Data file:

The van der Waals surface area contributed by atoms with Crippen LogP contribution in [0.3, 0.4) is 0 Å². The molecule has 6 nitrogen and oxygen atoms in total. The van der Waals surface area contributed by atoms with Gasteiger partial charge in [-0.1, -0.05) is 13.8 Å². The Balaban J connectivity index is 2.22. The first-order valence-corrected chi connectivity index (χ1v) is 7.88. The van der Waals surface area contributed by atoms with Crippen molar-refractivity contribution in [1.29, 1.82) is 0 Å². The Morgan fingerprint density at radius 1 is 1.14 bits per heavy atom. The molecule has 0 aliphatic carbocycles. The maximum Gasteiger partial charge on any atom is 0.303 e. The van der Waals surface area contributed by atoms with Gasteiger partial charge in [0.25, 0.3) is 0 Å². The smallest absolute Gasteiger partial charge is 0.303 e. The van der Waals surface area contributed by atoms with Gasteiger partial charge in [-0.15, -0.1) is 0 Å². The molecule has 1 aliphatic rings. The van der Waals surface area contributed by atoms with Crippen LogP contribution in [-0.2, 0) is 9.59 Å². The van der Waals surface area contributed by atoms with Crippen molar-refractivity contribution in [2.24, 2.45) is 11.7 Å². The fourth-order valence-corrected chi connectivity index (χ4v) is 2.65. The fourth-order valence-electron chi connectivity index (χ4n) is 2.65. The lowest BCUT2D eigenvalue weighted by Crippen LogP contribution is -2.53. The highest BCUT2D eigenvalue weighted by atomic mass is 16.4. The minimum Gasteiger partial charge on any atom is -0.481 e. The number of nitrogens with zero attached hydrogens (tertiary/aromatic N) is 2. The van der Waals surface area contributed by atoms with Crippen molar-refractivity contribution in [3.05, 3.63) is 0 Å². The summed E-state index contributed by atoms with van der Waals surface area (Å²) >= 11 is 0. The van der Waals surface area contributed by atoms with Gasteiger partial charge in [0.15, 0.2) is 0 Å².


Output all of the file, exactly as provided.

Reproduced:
The van der Waals surface area contributed by atoms with Crippen LogP contribution in [0.3, 0.4) is 0 Å². The molecule has 6 nitrogen and oxygen atoms in total. The van der Waals surface area contributed by atoms with Gasteiger partial charge in [-0.1, -0.05) is 13.8 Å². The Balaban J connectivity index is 2.22. The first-order valence-corrected chi connectivity index (χ1v) is 7.88. The van der Waals surface area contributed by atoms with Crippen molar-refractivity contribution in [1.29, 1.82) is 0 Å². The Morgan fingerprint density at radius 1 is 1.14 bits per heavy atom. The molecule has 0 aliphatic carbocycles. The maximum Gasteiger partial charge on any atom is 0.303 e. The van der Waals surface area contributed by atoms with Gasteiger partial charge in [0.25, 0.3) is 0 Å². The smallest absolute Gasteiger partial charge is 0.303 e. The van der Waals surface area contributed by atoms with Gasteiger partial charge in [-0.15, -0.1) is 0 Å². The molecule has 1 aliphatic rings. The van der Waals surface area contributed by atoms with Crippen LogP contribution in [-0.2, 0) is 9.59 Å². The van der Waals surface area contributed by atoms with Crippen molar-refractivity contribution in [2.24, 2.45) is 11.7 Å². The fourth-order valence-corrected chi connectivity index (χ4v) is 2.65. The fourth-order valence-electron chi connectivity index (χ4n) is 2.65. The lowest BCUT2D eigenvalue weighted by Crippen LogP contribution is -2.53. The highest BCUT2D eigenvalue weighted by atomic mass is 16.4. The minimum Gasteiger partial charge on any atom is -0.481 e. The number of nitrogens with zero attached hydrogens (tertiary/aromatic N) is 2. The van der Waals surface area contributed by atoms with Crippen molar-refractivity contribution in [3.05, 3.63) is 0 Å². The summed E-state index contributed by atoms with van der Waals surface area (Å²) >= 11 is 0. The van der Waals surface area contributed by atoms with Gasteiger partial charge in [0.15, 0.2) is 0 Å².